Exfoliation is one of the best steps that we can incorporate in our skin care regimen, as it may be used to treat a myriad of skin concerns including, but not limited to, acne, pigmentation, dehydration/ flakiness, and of course aging skin.
So what is exfoliation? It is process of removing dead skin cells from the surface of the skin.
In doing so the skin is forced to renew itself, which not only improves the function of the skin, but results in smoother, more hydrated skin. Although renewal of the skin happens naturally, with age and some skin disorders this process slows down resulting in a build up of dead skin cells that leads to dull, devitalized skin. So in effect, exfoliation is the process of renewing skin cells manually.
The challenge of course, as with anything else in life, is that too much (or too little!) can be detrimental. The key then is to understand which ingredients may work best for your specific skin concern.
This is the most popular form of exfoliation as it’s the one that most of us are first introduced to. This type of exfoliation employs friction with the use of an abrasive tool or medium. Face brushes, loofahs or cloths fall into this category, along with gritty ingredients such as corn cob meal, oatmeal, fruit seed powders and polyethylene beads. It is important to note that the larger the size, and coarser the ingredient used the more abrasive the action. As a result, ingredients such as ground shells and seeds, such as coffee, may be better used on the body or feet, rather than the face.
This option may work best for normal to combination skins that are perhaps thicker in texture. Because of the abrasive nature of this type of exfoliation, it is generally recommended no more than 2 -3 times a week.
This form of exfoliation either involves breaking of the bonds that hold certain skin cells together and/ or dissolving the excess lipids (oils) and dead skin cells that may be present on the surface of the skin. There are many different types of ingredients that may be used, however generally these ingredients fall into two categories – hydroxy acids and enzymes.
Depending on the strength of the formulation, this type of exfoliation may be either done as much as daily, for example if they are formulated in cleansers, or as little as weekly.
Along with the concentration of the ingredient used, the action of hydroxy acids is usually dependent on the pH of the solution – generally the further away the pH of the solution is from the pH of the skin the more aggressive the exfoliation result. As a result, depending on the product formulation, there may be some sensitivity associated with the use of hydroxy acids, though most retail strength versions and those used in skin treatments or facials do not generally require downtime or time away from work.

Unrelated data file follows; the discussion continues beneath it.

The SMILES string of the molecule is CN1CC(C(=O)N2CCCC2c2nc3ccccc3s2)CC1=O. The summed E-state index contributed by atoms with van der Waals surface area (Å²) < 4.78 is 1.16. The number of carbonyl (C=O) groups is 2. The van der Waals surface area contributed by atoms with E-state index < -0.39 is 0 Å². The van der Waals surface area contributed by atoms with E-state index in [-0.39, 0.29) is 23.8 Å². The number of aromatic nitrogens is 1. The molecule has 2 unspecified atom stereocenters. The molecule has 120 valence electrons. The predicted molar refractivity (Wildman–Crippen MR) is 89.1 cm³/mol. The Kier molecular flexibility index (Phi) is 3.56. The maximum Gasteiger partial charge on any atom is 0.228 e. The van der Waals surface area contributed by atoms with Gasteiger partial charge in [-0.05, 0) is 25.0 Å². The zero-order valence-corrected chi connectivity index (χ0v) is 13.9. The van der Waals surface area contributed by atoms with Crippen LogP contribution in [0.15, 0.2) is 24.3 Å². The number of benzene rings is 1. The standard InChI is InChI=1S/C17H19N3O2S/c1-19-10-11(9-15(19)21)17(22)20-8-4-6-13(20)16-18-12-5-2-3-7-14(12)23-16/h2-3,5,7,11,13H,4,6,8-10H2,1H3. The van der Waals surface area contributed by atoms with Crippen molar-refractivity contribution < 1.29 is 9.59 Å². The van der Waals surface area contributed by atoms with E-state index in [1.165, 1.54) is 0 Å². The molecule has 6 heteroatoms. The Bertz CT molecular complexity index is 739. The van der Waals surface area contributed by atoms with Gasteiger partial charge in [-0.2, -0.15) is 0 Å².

Common hydroxy acids used in skin care are salicylic, lactic and glycolic acids, derived from the bark of the willow tree, milk and sugar cane respectively. This option is generally best for oily and acneic skins, or dull, pigmented, devitalized or mature skins.
The function of enzymes is not pH dependent, and instead may require heat or water for activation. Because of this, enzymes are generally considered to be a better option for sensitized or sensitive skin. Common examples of enzymes used in skin care are papain and bromelain, derived from papaya and pineapples respectively.
Still, though not classified as exfoliant ingredients, acid-free smoothing agents such as rose hip and hibiscus, along with retinols help to stimulate the renewal of skin cells from the inside out, and can help to increase the effectiveness of exfoliants when formulated together.
Though there are instances where certain categories of exfoliants may be best for certain skin conditions, generally a mix of different types of exfoliation ingredients, along with those that brighten and calm the skin within the same formulation, presents the best overall benefit for consumers.
Regardless of the form of exfoliation used, too much exfoliation, or exfoliating too aggressively may result in irritated skin, so care must be taken to avoid this result. Certain medications may contraindicate the use of exfoliants so consult with your skin therapist or doctor before starting an exfoliation regimen. Also the use of sunscreen when exfoliating is paramount, regardless of the season.
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Written by: KoKo Fernando
Hand & Stone Bloor Street
KoKo Fernando is a qualified chemical engineer, cosmetologist, and professional skin therapist with a background in education & training, sales and operations management within the energy, manufacturing, fashion and beauty industries. Her passion for health and wellness, combined with her chemical engineering training, fuels her fascination for how product ingredients affect the body and mind. She currently teaches courses in the Cosmetics, Esthetician/ Spa Management and Fashion Arts programs at a College in Toronto, Canada.